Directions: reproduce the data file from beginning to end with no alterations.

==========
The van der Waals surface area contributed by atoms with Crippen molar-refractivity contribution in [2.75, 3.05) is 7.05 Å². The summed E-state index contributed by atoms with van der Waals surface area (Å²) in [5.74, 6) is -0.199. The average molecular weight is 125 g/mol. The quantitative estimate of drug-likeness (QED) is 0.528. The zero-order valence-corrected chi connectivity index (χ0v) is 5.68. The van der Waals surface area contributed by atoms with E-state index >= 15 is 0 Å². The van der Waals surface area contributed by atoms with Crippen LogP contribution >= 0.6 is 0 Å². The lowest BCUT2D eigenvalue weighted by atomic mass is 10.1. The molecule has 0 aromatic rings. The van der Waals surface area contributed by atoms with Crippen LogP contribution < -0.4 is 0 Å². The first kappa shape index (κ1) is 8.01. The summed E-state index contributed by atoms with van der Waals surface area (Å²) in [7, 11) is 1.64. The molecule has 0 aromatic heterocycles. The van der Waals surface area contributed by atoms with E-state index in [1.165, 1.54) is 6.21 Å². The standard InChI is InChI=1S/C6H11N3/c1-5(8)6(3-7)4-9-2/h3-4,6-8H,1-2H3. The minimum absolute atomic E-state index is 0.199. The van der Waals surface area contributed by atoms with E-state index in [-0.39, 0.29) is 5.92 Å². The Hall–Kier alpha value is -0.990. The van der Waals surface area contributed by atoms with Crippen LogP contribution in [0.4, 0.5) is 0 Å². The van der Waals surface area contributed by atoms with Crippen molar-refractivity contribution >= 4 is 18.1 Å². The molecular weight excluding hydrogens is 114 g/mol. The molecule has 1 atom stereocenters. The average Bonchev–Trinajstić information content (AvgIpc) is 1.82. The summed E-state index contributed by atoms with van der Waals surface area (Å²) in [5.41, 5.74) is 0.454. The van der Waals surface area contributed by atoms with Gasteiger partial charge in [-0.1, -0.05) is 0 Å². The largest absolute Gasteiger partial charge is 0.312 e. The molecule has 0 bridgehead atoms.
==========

The van der Waals surface area contributed by atoms with Crippen molar-refractivity contribution in [2.75, 3.05) is 7.05 Å². The summed E-state index contributed by atoms with van der Waals surface area (Å²) in [5.74, 6) is -0.199. The average molecular weight is 125 g/mol. The quantitative estimate of drug-likeness (QED) is 0.528. The zero-order valence-corrected chi connectivity index (χ0v) is 5.68. The van der Waals surface area contributed by atoms with E-state index >= 15 is 0 Å². The van der Waals surface area contributed by atoms with Crippen LogP contribution >= 0.6 is 0 Å². The lowest BCUT2D eigenvalue weighted by atomic mass is 10.1. The molecule has 0 aromatic rings. The van der Waals surface area contributed by atoms with Crippen LogP contribution < -0.4 is 0 Å². The first kappa shape index (κ1) is 8.01. The summed E-state index contributed by atoms with van der Waals surface area (Å²) in [7, 11) is 1.64. The molecule has 0 aromatic heterocycles. The van der Waals surface area contributed by atoms with E-state index in [1.165, 1.54) is 6.21 Å². The standard InChI is InChI=1S/C6H11N3/c1-5(8)6(3-7)4-9-2/h3-4,6-8H,1-2H3. The minimum absolute atomic E-state index is 0.199. The van der Waals surface area contributed by atoms with E-state index in [-0.39, 0.29) is 5.92 Å². The Hall–Kier alpha value is -0.990. The van der Waals surface area contributed by atoms with Crippen LogP contribution in [0.4, 0.5) is 0 Å². The van der Waals surface area contributed by atoms with Crippen molar-refractivity contribution >= 4 is 18.1 Å². The molecular weight excluding hydrogens is 114 g/mol. The molecule has 1 atom stereocenters. The average Bonchev–Trinajstić information content (AvgIpc) is 1.82. The summed E-state index contributed by atoms with van der Waals surface area (Å²) in [5.41, 5.74) is 0.454. The van der Waals surface area contributed by atoms with Gasteiger partial charge in [-0.1, -0.05) is 0 Å². The largest absolute Gasteiger partial charge is 0.312 e. The molecule has 0 bridgehead atoms.